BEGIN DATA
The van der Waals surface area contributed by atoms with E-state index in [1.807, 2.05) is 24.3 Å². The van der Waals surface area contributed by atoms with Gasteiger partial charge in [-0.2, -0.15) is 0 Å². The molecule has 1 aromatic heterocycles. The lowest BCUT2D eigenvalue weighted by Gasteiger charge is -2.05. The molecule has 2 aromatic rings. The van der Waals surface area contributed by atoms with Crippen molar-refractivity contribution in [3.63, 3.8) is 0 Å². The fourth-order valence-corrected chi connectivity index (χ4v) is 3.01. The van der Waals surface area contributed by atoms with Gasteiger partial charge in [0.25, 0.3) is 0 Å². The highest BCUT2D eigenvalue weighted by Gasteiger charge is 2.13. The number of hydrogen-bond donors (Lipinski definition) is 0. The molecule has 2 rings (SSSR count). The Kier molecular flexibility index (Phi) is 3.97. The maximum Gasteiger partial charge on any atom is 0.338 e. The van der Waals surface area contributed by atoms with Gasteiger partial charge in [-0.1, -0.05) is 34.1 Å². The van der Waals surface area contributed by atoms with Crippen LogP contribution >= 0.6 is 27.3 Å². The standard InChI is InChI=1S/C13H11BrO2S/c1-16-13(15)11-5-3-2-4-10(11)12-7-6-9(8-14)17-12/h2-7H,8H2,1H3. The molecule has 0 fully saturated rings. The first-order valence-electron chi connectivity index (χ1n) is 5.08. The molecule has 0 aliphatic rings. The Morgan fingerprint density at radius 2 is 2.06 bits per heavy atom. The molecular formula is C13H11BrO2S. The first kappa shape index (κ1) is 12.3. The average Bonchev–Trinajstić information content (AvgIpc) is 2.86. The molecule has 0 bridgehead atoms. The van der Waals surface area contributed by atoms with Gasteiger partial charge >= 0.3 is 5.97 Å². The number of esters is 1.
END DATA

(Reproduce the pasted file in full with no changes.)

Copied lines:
The van der Waals surface area contributed by atoms with E-state index in [1.807, 2.05) is 24.3 Å². The van der Waals surface area contributed by atoms with Gasteiger partial charge in [-0.2, -0.15) is 0 Å². The molecule has 1 aromatic heterocycles. The lowest BCUT2D eigenvalue weighted by Gasteiger charge is -2.05. The molecule has 2 aromatic rings. The van der Waals surface area contributed by atoms with Crippen molar-refractivity contribution in [3.63, 3.8) is 0 Å². The fourth-order valence-corrected chi connectivity index (χ4v) is 3.01. The van der Waals surface area contributed by atoms with Gasteiger partial charge in [0.25, 0.3) is 0 Å². The highest BCUT2D eigenvalue weighted by Gasteiger charge is 2.13. The number of hydrogen-bond donors (Lipinski definition) is 0. The molecule has 2 rings (SSSR count). The Kier molecular flexibility index (Phi) is 3.97. The maximum Gasteiger partial charge on any atom is 0.338 e. The van der Waals surface area contributed by atoms with Gasteiger partial charge in [-0.1, -0.05) is 34.1 Å². The van der Waals surface area contributed by atoms with Crippen LogP contribution >= 0.6 is 27.3 Å². The standard InChI is InChI=1S/C13H11BrO2S/c1-16-13(15)11-5-3-2-4-10(11)12-7-6-9(8-14)17-12/h2-7H,8H2,1H3. The molecule has 0 fully saturated rings. The first-order valence-electron chi connectivity index (χ1n) is 5.08. The molecule has 0 aliphatic rings. The Morgan fingerprint density at radius 2 is 2.06 bits per heavy atom. The molecular formula is C13H11BrO2S. The first kappa shape index (κ1) is 12.3. The average Bonchev–Trinajstić information content (AvgIpc) is 2.86. The molecule has 0 bridgehead atoms. The van der Waals surface area contributed by atoms with Gasteiger partial charge >= 0.3 is 5.97 Å². The number of esters is 1.